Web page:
5. THE VESTMENTS. The Celebrant should be vested in cassock, amice and albe ornamented with apparels, stole, maniple and chasuble. The Deacon and Subdeacon should wear the same vestments, substituting tunicles for the chasuble. (But where circumstances do not admit of this, all three Ministers may wear instead cassock, surplice and stole, with or without hood.) The servers should wear cassocks and apparelled amices and albes. The Clerk will wear also a tunicle, of linen or colored stuff. (Where these vestments are not provided, rochets or surplices may be used). The server who carries the cross may wear albe, rochet, or surplice. Cassocks should always be long enough to cover completely the trouser legs. Albes should reach to the bottom of the cassock and they should be very full. The sleeves should come to the wrist and should not flare. Albes are confined at the waist with girdles. Surplices and rochets should be long and full. Neither albes nor surplices should be ornamented with lace. The chasuble should be long and ample; the stole and maniple long and narrow. No head covering should be used in connection with the service by others than the bishop.

6. THE VEIL. No special chalice veils are to be used; the silk veil so often seen has no Anglican authority and is unnecessary. The Vessels are to be covered with the burse for carrying in, and after the chalice and paten are made they are to be covered with a folded corporal taken from the burse. This is to be used folded until after the communion of the people, when it is to be shaken out and used veil-wise up to the end of the service, when it is to be folded and replaced in the burse.

The Offertory Veil is a long strip of linen or silk, about three yards long and twenty inches wide. It is better unlined and it may be ornamented with a large cross embroidered in the middle. When in use it is worn across the shoulders with the ends falling over the hands so that the fingers do not come into contact with the chalice. The Clerk may be assisted in putting it on and off by one of the servers.

7. POSTURES AND GESTURES. Standing is the main posture for the Ministers and servers; they are to kneel only when directed to do so. Their walking is to be moderate ,and dignified, without swaying of the body; this is best achieved when the hands are held loosely clasped in front of the breast. This does not mean that the fingers are to be pressed together and thrust straight out in front.

Genuflections are not to be used, since they do not belong to Anglican tradition. The acts of reverence are bows—a slight bow and a deep bow. A simple reverence consists of a bowing of the head only. In the words of an old canon, it is to be made ‘When in time of Divine Service the Lord Jesus shall be mentioned.’ The profound reverence includes the shoulders also, with a" very slight bending of the body. This is to be used at the Incarnatus in the Creed, during the Sanctus, and on passing in front of the altar after the Consecration. Both reverences are to be performed deliberately, and facing the altar squarely.

Crossing is definitely retained by the Church. It is ordered to be made ‘publicly’ at the Gloria tibi and at the end of the Gloria in excelsis; there is good authority for making it at the end of the Creed also. It should be made from forehead to breast and from left shoulder to right—not with exaggeration or appearance of show.

In moving about the Sanctuary all the Ministers should move on lines either parallel or at right angles to the altar. Short cuts should carefully be avoided. They should invariably face in the direction they are moving; side stepping, even for a single step, is unseemly. In general, the ceremonial should all be restrained, reverent, deliberate; never exaggerated, pompous, or mechanical.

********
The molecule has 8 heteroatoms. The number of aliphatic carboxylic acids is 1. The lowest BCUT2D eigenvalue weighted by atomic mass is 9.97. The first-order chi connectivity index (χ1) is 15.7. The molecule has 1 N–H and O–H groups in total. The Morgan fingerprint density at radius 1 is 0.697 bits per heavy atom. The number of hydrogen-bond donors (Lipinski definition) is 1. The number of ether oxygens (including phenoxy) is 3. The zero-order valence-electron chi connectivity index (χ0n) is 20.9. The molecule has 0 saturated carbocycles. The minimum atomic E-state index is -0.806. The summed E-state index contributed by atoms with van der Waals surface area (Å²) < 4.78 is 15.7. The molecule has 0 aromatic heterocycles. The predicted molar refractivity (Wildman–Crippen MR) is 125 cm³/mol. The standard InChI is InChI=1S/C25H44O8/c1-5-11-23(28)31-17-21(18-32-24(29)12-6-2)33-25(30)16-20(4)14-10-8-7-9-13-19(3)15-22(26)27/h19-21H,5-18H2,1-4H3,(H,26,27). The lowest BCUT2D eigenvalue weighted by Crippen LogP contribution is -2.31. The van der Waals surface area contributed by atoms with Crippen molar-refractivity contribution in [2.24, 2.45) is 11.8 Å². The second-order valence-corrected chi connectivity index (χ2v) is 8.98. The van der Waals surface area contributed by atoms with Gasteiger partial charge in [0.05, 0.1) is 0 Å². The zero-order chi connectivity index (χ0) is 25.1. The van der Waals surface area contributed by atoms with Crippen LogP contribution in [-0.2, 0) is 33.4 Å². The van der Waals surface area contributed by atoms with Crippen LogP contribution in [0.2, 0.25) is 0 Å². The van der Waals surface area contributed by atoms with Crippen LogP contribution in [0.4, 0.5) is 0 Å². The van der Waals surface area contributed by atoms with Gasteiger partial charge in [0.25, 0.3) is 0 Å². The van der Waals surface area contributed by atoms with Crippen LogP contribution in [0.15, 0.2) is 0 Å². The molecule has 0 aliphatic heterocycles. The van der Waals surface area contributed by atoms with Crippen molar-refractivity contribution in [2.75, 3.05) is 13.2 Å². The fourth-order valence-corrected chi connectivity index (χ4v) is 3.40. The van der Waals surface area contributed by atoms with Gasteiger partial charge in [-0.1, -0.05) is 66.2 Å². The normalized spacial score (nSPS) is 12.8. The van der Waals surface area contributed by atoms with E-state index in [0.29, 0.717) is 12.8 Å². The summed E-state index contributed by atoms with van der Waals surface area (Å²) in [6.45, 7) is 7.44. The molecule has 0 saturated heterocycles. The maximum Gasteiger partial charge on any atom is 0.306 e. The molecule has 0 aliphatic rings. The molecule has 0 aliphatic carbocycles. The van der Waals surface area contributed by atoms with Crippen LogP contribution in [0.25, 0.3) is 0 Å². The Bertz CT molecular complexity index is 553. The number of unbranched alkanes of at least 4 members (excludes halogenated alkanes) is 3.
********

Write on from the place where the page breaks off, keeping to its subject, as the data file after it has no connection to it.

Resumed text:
8. INCENSE. Two methods of using incense are known to the Church, and both are permissible according to Anglican precedent. The non-liturgic use is the more ancient; it is also the simpler since it omits the censing of persons and things. It is the easier one to introduce where the people are unaccustomed to incense. The following directions for the service outline this use sufficiently. For the more elaborate liturgic use of incense, see ‘The Parson’s Handbook,’ by Canon Dearmer, or the Alcuin Club ‘Directory of Ceremonial Part I.’

9. THE CROSS, TAPERS, AND CENSER. The cross should be carried vertically (not like a flag pole), with the large knop at its base held slightly above the forehead. The hands should grasp the staff at points about a foot apart, and the elbows should be held close to the sides. The taperers should carry their candles in special processional torches, which fit into bases that are placed on the corners of the first altar step before the service begins. These torches should be carried in a perpendicular position with the candle holder at the level of the eyes. The thurifer is to carry the censer in his right hand by the ring at the end of the chains. It is to be swung back and forth moderately. Seats, stools, or benches are to be provided within the Sanctuary for the Ministers and servers.

10. LENTEN ARRAY AND COLORS. The Roman scheme of five colors generally prevails in the American Church; a little modification improves it. It can easily be both reformed and enriched. Reformed by (a) substituting the beautiful dark or medium blue for the so-called violet of our church furnishers; (b) by using the red hangings and vestments for Passiontide. Enriched by adding from Ash Wednesday up to Passion Sunday the beautiful Lenten Array, which is to be seen at Westminster Abbey. This consists of vestments, apparels, dossal, riddel curtains, and altar frontal of unbleached white color. The chasuble may have a Y cross outlined in red, and the hangings and apparels may be ornamented with applique work in the form of crosses, roses, etc. The altar cross (not the candlesticks) may be veiled with material of the same color. The albes may be worn without apparels, but the amices will need them. The altar itself should be stripped of ornaments and altar cloths for Good Friday; the riddel curtains may also be removed. A plain processional cross of wood, colored red, may be used through Lent.